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Are algorithms destined to replace architects? Davina Jackson speaks to British architect and digital genetics guru John Frazer.

John Frazer is a pioneer of digital experiments testing the potential of genetic algorithms to formulate sequences of three-dimensional architectural models.

Not merely triggers for complex blobs, algorithmic scripts can also be used to generate planar building designs which appear remarkably like recently awarded architecture (including doors, windows and balconies). Scores of similar-but-different models can be created overnight, needing a sophisticated decision about which one to go with.

In his 1995 book, An Evolutionary Architecture, Frazer was prescient in explaining how digital technologies and advances in molecular science could transform humanity’s interactions with physical environments. His theories, long influential on engineers and digitects like Greg Lynn, Lars Spuybroek and Mark Burry, have been avoided by mainstream practitioners so far. Nevertheless, the next generation of digital technologies is now poised to sweep through international property development. I spoke to him during his recent visit to Sydney.

Davina Jackson John, your concepts of evolutionary modelling will trouble many architects. Twenty-five years after the arrival of personal computers and ten years after the commercialization of the internet, most practitioners and teachers are still resistant – indeed hostile – to the idea that computers will change latemodernist concepts of design. Even principals of firms which are advanced in digital technologies often claim that computers are “just another tool” – not likely to transform their styles of aesthetic representation. One celebrated modernist recently urged students to “throw away” their computers and learn pencil sketching.

What do you make of these views in the profession?

John Frazer To treat a computer as “just a tool” is to dangerously miss both the opportunity and the threat posed by the dramatic changes that are happening in design and construction. But the creative input from the architect is still essential; the difference is that architects will have to concentrate on generic ideas and leave specific instances to the client and the user, and the computer and the environment. Architects have always tended to think generically – that’s how you can recognize an architect’s authorship. But in the computer-based design future, the generic idea will be encapsulated in a genetic language analogous to DNA.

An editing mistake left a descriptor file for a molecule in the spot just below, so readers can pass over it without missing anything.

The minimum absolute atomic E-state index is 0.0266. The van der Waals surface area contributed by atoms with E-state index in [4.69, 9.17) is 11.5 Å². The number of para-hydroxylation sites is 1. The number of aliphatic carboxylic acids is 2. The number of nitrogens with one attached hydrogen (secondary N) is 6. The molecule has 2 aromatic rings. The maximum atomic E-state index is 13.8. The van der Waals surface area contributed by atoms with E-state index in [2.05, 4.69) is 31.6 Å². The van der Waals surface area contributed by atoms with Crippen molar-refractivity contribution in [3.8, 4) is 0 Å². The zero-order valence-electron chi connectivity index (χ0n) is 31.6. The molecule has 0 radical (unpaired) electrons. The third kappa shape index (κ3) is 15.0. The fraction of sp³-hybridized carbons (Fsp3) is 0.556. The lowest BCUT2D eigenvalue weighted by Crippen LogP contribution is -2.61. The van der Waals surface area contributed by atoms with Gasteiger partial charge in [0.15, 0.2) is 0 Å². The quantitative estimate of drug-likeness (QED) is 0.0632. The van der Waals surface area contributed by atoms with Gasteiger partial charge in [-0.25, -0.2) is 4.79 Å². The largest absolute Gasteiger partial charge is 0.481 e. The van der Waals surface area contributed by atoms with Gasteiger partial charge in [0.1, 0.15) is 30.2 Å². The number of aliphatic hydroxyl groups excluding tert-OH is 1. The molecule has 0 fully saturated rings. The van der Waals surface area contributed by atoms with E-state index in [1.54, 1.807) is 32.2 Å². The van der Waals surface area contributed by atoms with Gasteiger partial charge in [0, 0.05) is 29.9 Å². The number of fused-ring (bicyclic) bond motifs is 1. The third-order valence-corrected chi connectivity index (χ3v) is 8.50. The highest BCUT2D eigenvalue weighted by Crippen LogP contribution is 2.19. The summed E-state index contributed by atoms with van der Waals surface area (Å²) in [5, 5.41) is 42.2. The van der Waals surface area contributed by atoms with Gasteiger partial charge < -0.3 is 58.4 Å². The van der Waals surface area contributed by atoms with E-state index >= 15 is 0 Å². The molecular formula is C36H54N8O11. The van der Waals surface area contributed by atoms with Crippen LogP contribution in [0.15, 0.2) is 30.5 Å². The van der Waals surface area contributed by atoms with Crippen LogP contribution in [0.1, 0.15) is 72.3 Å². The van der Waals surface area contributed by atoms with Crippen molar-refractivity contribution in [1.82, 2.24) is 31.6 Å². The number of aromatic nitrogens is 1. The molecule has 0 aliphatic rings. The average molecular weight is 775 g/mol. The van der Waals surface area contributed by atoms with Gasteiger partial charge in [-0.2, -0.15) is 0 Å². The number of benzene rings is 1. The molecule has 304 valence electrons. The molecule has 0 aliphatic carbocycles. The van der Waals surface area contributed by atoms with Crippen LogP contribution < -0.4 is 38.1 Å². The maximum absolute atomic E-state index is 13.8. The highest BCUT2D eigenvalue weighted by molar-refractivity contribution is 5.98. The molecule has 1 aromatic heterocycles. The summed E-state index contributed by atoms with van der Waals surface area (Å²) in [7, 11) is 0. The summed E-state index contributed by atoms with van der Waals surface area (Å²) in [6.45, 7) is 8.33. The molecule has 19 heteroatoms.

The job of the architect will be to create and sow concept seeds, not tend their growth like a gardener.

DJ What are the latest international advances in building information modelling (BIM)?

JF An 84-storey office building has just started on-site at 18 Westlands Road in Hong Kong, being developed by Swire Properties. It’s important because it will be the world’s first building to be designed and constructed entirely using BIM. Here, CAD and three-dimensional modelling have been manipulated to depict all the components of the structure and services entirely within the computer. The Digital Project software has been developed from Dassault’s aeronautical CAD-CAM programmes. Using this software, there need be no printed drawings or specifications at all. It is an entirely virtual model – the whole team is working on it. Everyone had to learn how to use the software, and Swire, the owners, had the clout to make that happen. Contractors can insert and extract information directly to and from the model via their laptops. Or maybe later, small computers can be inserted into their helmets to access the model on-site.

Machines are cutting all the components straight from digitally transmitted instructions. So far, it’s expected to dramatically reduce construction time and cost by reducing on-site problems and changes compared with conventional design and delivery systems.

This particular Hong Kong model is very complicated – it has 300,000 objects. The BIM images of its skeleton graphically reveal any clashes – where ducts and beams collide, for instance. These couldn’t be easily detected if you were using different drawings for different services.

A lot of people are watching this project very closely because it has many potential impacts on the industry, particularly in changing the relationship between the architect and the contractor, and the main contractor and the subcontractors. Swire are already moving on to build more BIM towers in China.

DJ Astonishing innovations. But architects will obviously be concerned to protect copyright on their design inputs.

JF Ah! Well, in my version of the story the architect sells seeds for whole generic building concepts and then leaves the computer, the environment, the user and the client to produce the one-off instances. The trick is to copyright (or, better still, patent) the genetic information in the seed. This will allow small architectural firms to vastly improve the quality of the environment, become very rich and spend a great deal more time on the beach.





Published online: 1 Jan 2006


Architecture Australia, January 2006

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